A protocol for photo‐identification of individual Megatrygon microps has been defined. One hundred and four identification photographs were taken between 2005 and 2019. Spot patterns on the dorsal surface were used to identify individuals. Unique...
Passive integrated transponder (PIT)‐tagging is commonly used in behavioural studies of fish, although long‐term evaluations of effects from tagging under natural conditions are scarce. We PIT‐tagged common bream Abramis brama, European perch Perca fluviatilis, pike...
Tattooing traumatizes the skin, which can result in microbial infections with the severity ranging from minor to life-threating septicemia. Additionally, the metals in colored tattoo ink are known to cause dermal inflammation in some people...
At the University of Illinois at Urbana- Champaign (UIUC), we routinely teach novice research personnel how to appropriately handle, restrain, and perform basic experimental techniques on rats. Barriers to teaching include fear of animal bites...
Research in ecology and wildlife biology remains crucial for increasing our knowledge and improving species management and conservation in the midst of the current biodiversity crisis. However, obtaining information on population status often involves invasive...
The Named Veterinary Surgeon (NVS) at the Royal Veterinary College in London suggested providing post-operative pain relief (carprofen) to rats in raspberry flavoured jelly to avoid the use of s.c. injections. This article provides a...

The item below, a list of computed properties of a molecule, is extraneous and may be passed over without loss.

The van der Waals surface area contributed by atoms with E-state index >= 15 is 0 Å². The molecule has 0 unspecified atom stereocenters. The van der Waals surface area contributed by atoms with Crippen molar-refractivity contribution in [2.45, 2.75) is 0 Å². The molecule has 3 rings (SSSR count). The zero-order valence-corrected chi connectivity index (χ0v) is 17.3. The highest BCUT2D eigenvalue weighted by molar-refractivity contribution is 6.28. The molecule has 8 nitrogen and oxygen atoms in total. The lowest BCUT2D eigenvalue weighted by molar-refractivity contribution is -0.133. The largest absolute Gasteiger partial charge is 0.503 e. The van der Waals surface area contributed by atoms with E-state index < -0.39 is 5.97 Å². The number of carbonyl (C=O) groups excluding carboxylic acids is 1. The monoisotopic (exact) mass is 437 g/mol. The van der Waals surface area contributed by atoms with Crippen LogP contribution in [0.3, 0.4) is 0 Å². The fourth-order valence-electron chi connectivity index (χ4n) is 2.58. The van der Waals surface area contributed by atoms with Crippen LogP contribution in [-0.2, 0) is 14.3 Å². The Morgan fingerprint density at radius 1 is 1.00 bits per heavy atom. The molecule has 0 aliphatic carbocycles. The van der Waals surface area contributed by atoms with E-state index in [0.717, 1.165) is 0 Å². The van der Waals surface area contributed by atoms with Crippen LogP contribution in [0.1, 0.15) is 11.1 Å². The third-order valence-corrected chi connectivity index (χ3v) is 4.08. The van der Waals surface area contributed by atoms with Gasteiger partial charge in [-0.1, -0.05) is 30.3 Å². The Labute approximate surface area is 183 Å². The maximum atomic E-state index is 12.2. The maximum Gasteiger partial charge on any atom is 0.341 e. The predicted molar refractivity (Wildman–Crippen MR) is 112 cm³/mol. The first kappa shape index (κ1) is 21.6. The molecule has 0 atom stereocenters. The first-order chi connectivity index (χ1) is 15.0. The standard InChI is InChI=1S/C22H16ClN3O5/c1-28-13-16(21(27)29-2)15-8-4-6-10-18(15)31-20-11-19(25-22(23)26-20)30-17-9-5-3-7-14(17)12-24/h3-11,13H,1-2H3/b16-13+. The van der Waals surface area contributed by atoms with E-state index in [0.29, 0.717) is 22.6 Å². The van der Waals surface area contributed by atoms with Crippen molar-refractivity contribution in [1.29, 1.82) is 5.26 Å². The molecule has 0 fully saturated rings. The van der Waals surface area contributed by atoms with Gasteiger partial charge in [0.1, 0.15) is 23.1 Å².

This is the 5th volume of selected discussions that took place on the electronic Laboratory Animal Refinement & Enrichment Forum between February 2016 and December 2019. The forum was created in October 2002; it allows...
The RSPCA/UFAW Rodent (and now Rabbit) Working Group has held a one-day meeting every autumn for the last 25 years, so that its members can discuss current welfare research, exchange views on welfare issues and...
The Association of Primate Veterinarians (APV) recognizes that several forms of restraint, including physical and chemical, are necessary for the safe handling of nonhuman primates (NHPs). The following guidelines aim to provide information to researchers...
In fiscal year 2016, agricultural animals such as swine, sheep, goats, and cattle represented 10% of the 820 812 animals used in USDA-regulated research. In addition to traditional agricultural animals, research studies using captive wildlife...